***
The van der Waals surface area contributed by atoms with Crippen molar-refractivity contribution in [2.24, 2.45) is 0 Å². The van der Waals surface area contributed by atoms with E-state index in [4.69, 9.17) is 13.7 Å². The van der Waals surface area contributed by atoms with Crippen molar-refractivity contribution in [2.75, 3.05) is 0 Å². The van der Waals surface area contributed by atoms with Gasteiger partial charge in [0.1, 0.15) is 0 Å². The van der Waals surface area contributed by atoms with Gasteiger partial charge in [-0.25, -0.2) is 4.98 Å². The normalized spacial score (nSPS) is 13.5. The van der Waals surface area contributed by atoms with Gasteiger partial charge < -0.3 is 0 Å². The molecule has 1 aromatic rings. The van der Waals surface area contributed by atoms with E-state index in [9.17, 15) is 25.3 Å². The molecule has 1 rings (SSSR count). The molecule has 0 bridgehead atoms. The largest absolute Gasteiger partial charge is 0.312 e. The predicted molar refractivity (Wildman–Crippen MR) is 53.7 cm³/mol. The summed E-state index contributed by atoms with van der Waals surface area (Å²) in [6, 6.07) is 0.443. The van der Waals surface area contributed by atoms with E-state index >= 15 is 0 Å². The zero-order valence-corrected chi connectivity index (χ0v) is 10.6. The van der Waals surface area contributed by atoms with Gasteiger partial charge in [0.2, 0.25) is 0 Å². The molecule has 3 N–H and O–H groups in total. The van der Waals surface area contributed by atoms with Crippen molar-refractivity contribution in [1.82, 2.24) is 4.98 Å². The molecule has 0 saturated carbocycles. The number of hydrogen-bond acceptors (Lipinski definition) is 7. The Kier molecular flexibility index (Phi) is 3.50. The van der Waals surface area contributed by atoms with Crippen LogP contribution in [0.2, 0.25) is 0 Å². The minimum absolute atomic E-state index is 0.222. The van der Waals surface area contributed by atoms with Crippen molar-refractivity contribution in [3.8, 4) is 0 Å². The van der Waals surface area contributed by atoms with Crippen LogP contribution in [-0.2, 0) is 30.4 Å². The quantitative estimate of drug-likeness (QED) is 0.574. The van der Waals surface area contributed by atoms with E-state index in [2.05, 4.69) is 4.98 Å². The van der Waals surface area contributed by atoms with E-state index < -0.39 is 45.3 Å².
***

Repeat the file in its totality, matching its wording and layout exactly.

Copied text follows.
The van der Waals surface area contributed by atoms with Crippen molar-refractivity contribution in [2.24, 2.45) is 0 Å². The van der Waals surface area contributed by atoms with E-state index in [4.69, 9.17) is 13.7 Å². The van der Waals surface area contributed by atoms with Crippen molar-refractivity contribution in [2.75, 3.05) is 0 Å². The van der Waals surface area contributed by atoms with Gasteiger partial charge in [0.1, 0.15) is 0 Å². The van der Waals surface area contributed by atoms with Gasteiger partial charge in [-0.25, -0.2) is 4.98 Å². The normalized spacial score (nSPS) is 13.5. The van der Waals surface area contributed by atoms with Gasteiger partial charge < -0.3 is 0 Å². The molecule has 1 aromatic rings. The van der Waals surface area contributed by atoms with E-state index in [9.17, 15) is 25.3 Å². The molecule has 1 rings (SSSR count). The molecule has 0 bridgehead atoms. The largest absolute Gasteiger partial charge is 0.312 e. The predicted molar refractivity (Wildman–Crippen MR) is 53.7 cm³/mol. The summed E-state index contributed by atoms with van der Waals surface area (Å²) in [6, 6.07) is 0.443. The van der Waals surface area contributed by atoms with E-state index >= 15 is 0 Å². The zero-order valence-corrected chi connectivity index (χ0v) is 10.6. The van der Waals surface area contributed by atoms with Gasteiger partial charge in [0.2, 0.25) is 0 Å². The molecule has 3 N–H and O–H groups in total. The van der Waals surface area contributed by atoms with Crippen molar-refractivity contribution in [1.82, 2.24) is 4.98 Å². The molecule has 0 saturated carbocycles. The number of hydrogen-bond acceptors (Lipinski definition) is 7. The Kier molecular flexibility index (Phi) is 3.50. The van der Waals surface area contributed by atoms with Crippen LogP contribution in [0.2, 0.25) is 0 Å². The minimum absolute atomic E-state index is 0.222. The van der Waals surface area contributed by atoms with Crippen molar-refractivity contribution in [3.8, 4) is 0 Å². The van der Waals surface area contributed by atoms with Crippen LogP contribution in [-0.2, 0) is 30.4 Å². The quantitative estimate of drug-likeness (QED) is 0.574. The van der Waals surface area contributed by atoms with E-state index in [2.05, 4.69) is 4.98 Å². The van der Waals surface area contributed by atoms with E-state index < -0.39 is 45.3 Å².